Time: 150 Minutes
Age Rating: M – Violence & offensive language
Chris Pratt as Peter Quill/Star-Lord
Zoe Saldaña as Gamora
Dave Bautista as Drax
Karen Gillan as Nebula
Pom Klementieff as Mantis
Vin Diesel as Groot
Bradley Cooper as Rocket
Will Poulter as Adam Warlock
Sean Gunn as Kraglin
Chukwudi Iwuji as the High Evolutionary
Linda Cardellini as Lylla
Nathan Fillion as Master Karja
Sylvester Stallone as Stakar Ogord
Director: James Gunn
Still reeling from the loss of Gamora, Peter Quill must rally his team to defend the universe and protect one of their own. If the mission is not completely successful, it could possibly lead to the end of the Guardians as we know them.
The Guardians of the Galaxy movies are weird for me. For many, they are among the best movies within the Marvel Cinematic Universe, and have quite the fanbase. Even as interest in the MCU declines, many detractors have claimed that GOTG 3 would be their last movie before they drop off the franchise for good. Personally I have found them to be pretty good, but there’s plenty preventing me from loving them. So I wasn’t exactly the most excited for Vol. 3, not helped by the recent string of fairly underwhelming MCU movies (like Ant Man 3 and Thor 4) and the uninspiring trailers. So it’s to my surprise that it ended up being one of my favourite MCU movies.
Some of my criticisms with James Gunn’s past comic book movies is that some of the attempted emotion and sincerity don’t always works, especially with how its paired alongside an otherwise goofy story and silly antics, leading to a very tonally inconsistent film (The Suicide Squad being a big example of this). Guardians of the Galaxy Vol. 3 is a massive improvement on this however. This surprisingly darker story and the more resonant moments are quite present throughout; I was able to buy into everything that was happening, and was emotionally invested with the characters and their journeys. For what it’s worth, I’d highly recommend rewatching Vol 1, 2 (and maybe Infinity War and Endgame) before this, because it really helps to emphasise the progression that these characters have gone through. As said earlier, Vol. 3 has a much darker story compared to the previous two movies, with a heavy focus on Rocket’s past, and taking on certain topics including animal testing and eugenics. The flashbacks on a younger Rocket are very well done and hit in the ways that they need to. There’s some good character work here, and the heart and emotion delivered as intended. I also liked the lower stakes of the plot; even when it reaches the climax of the movie, Vol. 3 isn’t about saving the whole world like the previous movies were. While the main antagonist is certainly very powerful and dangerous, the thing that causes the Guardians of the Galaxy to come into conflict with him is more personal. James Gunn’s humour is a little hit or miss, and generally it doesn’t work for me like it does for others. However, it felt less forced in Vol. 3 and doesn’t halt the story for elaborate comedic hijinks. For what it’s worth, it’s most effectively funny of the three GOTG movies. There are some sections in the first half that I potentially could see dragging on a rewatch, but on my first viewing I was on board for the 2 hours and 30 minutes runtime. There’s only one subplot which I felt was unnecessary (which I’ll mention later), but it didn’t take away from the rest of the movie too much. Without getting into it, Vol. 3 is clearly intended as a conclusion, and it was satisfying seeing where the characters end up. Unlike most of the MCU, there is a distinct feeling of finality that really added to the movie.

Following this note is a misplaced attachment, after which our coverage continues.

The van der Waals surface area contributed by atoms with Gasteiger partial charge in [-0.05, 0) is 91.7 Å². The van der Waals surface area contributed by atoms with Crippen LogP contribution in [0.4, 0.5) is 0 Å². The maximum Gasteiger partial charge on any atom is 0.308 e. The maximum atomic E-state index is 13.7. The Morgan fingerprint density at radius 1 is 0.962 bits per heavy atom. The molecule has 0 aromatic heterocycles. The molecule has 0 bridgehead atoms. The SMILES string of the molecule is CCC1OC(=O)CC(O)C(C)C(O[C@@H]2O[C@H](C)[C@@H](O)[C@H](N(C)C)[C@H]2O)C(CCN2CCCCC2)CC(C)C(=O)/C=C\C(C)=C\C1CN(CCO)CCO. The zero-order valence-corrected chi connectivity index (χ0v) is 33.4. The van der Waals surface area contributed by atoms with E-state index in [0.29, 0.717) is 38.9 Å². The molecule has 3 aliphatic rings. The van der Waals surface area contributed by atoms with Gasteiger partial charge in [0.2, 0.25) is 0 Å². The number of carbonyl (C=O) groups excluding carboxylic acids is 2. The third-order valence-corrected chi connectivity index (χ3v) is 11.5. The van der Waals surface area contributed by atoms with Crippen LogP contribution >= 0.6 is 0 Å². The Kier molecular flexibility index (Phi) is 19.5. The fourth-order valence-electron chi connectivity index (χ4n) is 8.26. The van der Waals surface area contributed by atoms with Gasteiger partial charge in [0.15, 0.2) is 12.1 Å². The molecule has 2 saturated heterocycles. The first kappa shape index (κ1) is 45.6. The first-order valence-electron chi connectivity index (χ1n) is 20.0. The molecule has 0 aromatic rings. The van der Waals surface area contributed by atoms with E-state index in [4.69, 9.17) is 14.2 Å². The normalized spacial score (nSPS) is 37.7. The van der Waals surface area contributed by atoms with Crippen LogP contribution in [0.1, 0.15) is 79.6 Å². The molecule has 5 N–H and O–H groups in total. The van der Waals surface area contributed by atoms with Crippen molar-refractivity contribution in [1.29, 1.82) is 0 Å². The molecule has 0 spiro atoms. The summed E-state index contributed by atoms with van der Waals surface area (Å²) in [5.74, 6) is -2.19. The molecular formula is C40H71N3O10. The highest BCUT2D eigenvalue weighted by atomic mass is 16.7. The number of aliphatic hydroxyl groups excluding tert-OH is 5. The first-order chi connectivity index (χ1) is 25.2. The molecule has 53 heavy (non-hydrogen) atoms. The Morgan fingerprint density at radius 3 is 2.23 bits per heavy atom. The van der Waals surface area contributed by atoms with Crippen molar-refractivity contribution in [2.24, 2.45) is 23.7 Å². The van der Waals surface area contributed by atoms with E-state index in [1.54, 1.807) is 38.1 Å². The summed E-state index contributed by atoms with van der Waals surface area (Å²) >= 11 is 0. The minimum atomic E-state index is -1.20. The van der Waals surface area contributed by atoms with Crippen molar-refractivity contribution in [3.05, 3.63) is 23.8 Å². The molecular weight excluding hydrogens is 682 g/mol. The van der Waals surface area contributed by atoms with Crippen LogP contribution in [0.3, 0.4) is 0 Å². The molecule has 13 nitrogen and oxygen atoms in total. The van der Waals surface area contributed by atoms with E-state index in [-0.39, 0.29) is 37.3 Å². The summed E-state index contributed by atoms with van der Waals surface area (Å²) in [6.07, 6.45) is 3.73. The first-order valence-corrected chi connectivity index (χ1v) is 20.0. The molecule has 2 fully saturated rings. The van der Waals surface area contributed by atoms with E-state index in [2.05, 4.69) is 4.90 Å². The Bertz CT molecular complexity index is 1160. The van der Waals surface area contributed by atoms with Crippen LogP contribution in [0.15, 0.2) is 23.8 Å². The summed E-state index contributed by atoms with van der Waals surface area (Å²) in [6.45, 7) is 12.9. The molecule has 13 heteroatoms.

The actors of the Guardians of the Galaxy with Chris Pratt, Zoe Saldana, Dave Bautista, Karen Gillan, Pom Klementieff, Vin Diesel, and Bradley Cooper are great in their parts. The found family thing was a little hard to buy into in their earlier appearances, but by Vol. 3, it’s completely believable. The chemistry between them is great, and they deliver on the comedic and emotional scenes. I liked seeing how far the characters have progressed, especially Nebula and Drax. The villain of this movie is named The High Evolutionary and is played by Chukwudi Iwuji. He is over the top, isn’t particularly complex and isn’t given much backstory. However, the writing and the committed way Iwuji plays him makes the character work, and is by far the most hateable villain in the whole MCU. Definitely one of the better villains in the franchise. Not all of the characters in the movie are great, this is especially the case with the roles played by Will Poulter and Elizabeth Debicki. Debicki reprises her role from GOTG 2, and she gets to do even less here. Poulter plays the character of Adam Warlock, and he is funny in his screentime. That being said, my only explanation as to why Warlock is even here is that James Gunn felt obligated to include him after teasing the character’s appearance in Vol. 2’s credit scene. While he is critical to the plot in a couple instances, he easily could’ve been written out of the story, and it would be made for a slightly better movie.
James Gunn’s direction is pretty good, definitely the best work I’ve seen from him so far. The visuals are pretty good, especially when compared to the look and CGI of the recent MCU movies. The production design is solid, and there’s a lot of great prosthetics and makeup. As expected with it being a GOTG movie. the songs are well picked, and the score from John Murphy is also quite good.
Guardians of the Galaxy Vol. 3 is a surprisingly heartfelt, dark, and emotional conclusion to the GOTG movies, with a great cast and characters, and entertaining action. While it’s certainly possible that it won’t work as well on repeat viewings, this movie really worked for me considering that I was a massive sceptic going in. Of the 3 solo Guardians of the Galaxy movies, it’s by far the best, and is also one of the best films in the MCU.